While there is a host of energy supply and distribution challenges that smart meters promise to help with, stopping people from using ants to steal electricity may not be one of the first to spring to mind. But in the grand larcenous tradition of using magnets behind meters to stop them from turning, strategically deployed ants is just one of the alleged ways people around the world sabotage meters in order to get access to free electricity, according to John Cronin, executive chairman of smart metering and lighting provider Cyan Technology. People pour sugar over the meter, and some of the sugar granules go into the meter, he says. It fuses onto the wires and ants go in and eat through the wires because the sugar’s on there and disconnect the meter. There are all sorts of clever ways of doing it.
In this and many other areas, smart communications providers such as Cyan can help energy suppliers gain the information and control they need to better manage the grid. By connecting the meter to a monitored call centre, electricity suppliers can receive an immediate notification that there’s something wrong with the meter, giving them the power to disconnect it or send somebody out to investigate. With India’s energy sector losing around 32bn a year via uncollected electricity revenue almost a quarter of the country’s electricity supply was thought to have been lost through either technical problems or meter tampering in 2012 it’s an issue that has serious repercussions for national energy infrastructure. If they don’t collect that cash in, they can’t then build out additional capacity for electricity for their consumers, because they’re just losing that much money, says Cronin.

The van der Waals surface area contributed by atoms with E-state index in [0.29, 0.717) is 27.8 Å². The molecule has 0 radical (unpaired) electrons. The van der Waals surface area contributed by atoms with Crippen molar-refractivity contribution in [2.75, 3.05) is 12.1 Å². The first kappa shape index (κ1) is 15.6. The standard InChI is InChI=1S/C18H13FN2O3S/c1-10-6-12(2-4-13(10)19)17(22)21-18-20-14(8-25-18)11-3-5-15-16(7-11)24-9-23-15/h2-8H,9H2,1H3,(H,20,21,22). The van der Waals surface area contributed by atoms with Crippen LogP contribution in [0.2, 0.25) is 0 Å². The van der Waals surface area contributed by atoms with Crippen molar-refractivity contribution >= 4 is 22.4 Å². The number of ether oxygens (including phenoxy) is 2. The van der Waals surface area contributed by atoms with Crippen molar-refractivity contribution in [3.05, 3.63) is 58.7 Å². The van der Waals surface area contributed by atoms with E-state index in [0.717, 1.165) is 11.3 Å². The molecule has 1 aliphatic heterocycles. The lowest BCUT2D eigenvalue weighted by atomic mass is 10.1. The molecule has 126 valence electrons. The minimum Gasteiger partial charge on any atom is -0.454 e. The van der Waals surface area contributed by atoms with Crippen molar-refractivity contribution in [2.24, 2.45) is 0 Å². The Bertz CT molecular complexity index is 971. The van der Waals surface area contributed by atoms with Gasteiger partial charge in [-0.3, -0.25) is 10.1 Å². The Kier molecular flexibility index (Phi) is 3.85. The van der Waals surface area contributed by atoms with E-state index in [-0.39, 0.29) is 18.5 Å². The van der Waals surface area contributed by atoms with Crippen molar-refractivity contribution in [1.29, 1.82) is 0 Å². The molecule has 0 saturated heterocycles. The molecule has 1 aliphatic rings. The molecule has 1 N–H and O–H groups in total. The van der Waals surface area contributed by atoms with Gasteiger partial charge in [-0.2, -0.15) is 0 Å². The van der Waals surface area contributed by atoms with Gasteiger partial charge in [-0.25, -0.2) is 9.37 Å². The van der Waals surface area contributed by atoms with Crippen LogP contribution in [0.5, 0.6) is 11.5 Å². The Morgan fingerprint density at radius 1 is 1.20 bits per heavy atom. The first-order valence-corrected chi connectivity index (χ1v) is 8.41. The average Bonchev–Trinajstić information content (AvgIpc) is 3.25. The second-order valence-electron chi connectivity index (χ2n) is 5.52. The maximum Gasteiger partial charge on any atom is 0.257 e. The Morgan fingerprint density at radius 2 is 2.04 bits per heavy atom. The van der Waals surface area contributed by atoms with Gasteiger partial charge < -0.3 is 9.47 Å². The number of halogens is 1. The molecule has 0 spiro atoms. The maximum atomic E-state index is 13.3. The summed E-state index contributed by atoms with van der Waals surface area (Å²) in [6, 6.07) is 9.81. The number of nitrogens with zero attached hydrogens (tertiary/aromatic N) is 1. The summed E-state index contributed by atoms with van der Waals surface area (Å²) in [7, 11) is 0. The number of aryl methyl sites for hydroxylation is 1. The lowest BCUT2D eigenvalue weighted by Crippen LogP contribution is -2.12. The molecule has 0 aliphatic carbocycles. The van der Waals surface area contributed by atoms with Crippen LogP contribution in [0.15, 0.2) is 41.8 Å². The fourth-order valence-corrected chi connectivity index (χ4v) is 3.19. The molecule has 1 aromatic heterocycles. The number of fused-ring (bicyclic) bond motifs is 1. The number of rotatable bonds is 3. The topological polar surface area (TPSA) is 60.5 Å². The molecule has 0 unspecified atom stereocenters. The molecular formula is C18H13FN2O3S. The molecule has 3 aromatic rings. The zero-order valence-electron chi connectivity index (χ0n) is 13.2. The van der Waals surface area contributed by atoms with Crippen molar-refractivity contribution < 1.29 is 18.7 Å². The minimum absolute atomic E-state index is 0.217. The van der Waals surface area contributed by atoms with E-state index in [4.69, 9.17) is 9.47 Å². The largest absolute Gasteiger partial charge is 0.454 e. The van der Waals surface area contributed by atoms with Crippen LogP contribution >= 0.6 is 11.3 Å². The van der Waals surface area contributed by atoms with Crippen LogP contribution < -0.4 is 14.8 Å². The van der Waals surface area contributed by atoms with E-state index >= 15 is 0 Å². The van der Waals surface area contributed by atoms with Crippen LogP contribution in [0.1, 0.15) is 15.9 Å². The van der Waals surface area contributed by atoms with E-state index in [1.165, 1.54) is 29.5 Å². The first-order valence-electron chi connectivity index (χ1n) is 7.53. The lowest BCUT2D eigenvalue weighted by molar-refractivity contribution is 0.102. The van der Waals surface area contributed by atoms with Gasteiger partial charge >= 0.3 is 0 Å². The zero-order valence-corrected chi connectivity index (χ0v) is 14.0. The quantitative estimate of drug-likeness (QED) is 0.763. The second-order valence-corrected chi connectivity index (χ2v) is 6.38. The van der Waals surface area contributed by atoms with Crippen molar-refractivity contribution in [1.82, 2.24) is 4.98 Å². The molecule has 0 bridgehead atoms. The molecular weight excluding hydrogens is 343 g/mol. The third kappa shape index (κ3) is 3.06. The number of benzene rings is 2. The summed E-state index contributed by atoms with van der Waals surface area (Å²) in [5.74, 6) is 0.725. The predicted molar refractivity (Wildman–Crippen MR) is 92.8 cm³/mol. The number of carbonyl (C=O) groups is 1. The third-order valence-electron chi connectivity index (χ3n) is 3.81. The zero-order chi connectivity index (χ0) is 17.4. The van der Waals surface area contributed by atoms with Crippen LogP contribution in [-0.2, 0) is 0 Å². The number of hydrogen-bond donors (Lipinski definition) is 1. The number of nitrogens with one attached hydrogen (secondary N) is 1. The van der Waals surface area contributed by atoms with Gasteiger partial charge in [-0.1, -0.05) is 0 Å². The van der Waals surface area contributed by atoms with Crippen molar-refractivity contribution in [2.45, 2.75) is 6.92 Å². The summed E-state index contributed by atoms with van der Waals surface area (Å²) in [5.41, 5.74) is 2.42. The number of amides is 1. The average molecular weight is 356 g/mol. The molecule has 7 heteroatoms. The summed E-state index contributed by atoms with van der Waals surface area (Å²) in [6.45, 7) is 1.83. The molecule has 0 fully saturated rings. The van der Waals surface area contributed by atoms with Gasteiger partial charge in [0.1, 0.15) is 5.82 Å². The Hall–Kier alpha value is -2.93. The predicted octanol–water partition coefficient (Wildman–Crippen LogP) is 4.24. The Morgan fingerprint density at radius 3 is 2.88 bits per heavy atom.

Cyan’s smart metering platform aims to address this challenge by connecting home meters such as electricity and water meters through a narrow band radio to a nearby data concentrator unit, connected to between 50 and 200 homes, which then relay the information over the internet to call centres where information can be monitored remotely using software developed by Cyan. It’s connecting the unconnected, if you like, says Cronin. Providers can therefore better control who is on the grid, as well as monitor when and where usage occurs and thus use demand response systems to ensure capacity is optimised, anticipating where demand will be and transferring capacity to the necessary substations a crucial move since many developing world cities are today overwhelmed by the use of polluting diesel backup generators during frequent power outages.
What we offer is the end to end solution, from the consumer to the call centre back to the utility they can actually see really what’s happening with that consumer, and adding it all up and saying right these consumers need their electricity at this time, says Cronin. Meanwhile, the analytics provided by Cyan can help companies offer other advantages to customers, such as incentives for reduce electricity use at certain times of day and prepayment which allows people to better control their household budget and how they use electricity. A spin-out from Cambridge consultants in 2002, the firm originally focused on micro-controllers such as those used in remote controls but around eight years ago reinvented itself as an internet of things specialist. With the vast potential of its technology to help balance out capacity, Cyan now mainly works in countries where blackouts are still a big problem.
The firm puts high importance on having people close to its customers, and is increasing its workforce In India from 15 to 20 people this year. They are local, know the people on the ground, have continuity of contact, and actually build up the relationships right from the sales through to technical support through to implantation and back up etc, says Cronin. Meanwhile, Cyan has deployed around 40,000 units in China along with its smart lighting distribution partner Aska, while a new partnership with Chinese smart card firm Newcapec is now set to begin promoting the smart metering side of the business. The company also has operations in South Africa and Brazil and is in the process of expanding into Ghana. Earlier this month it even won a landmark 67,000 contract to fit 2,000 smart meters on traffic cameras in Iran – making it among the first orders secured by a UK business after international sanctions were lifted in mid-January.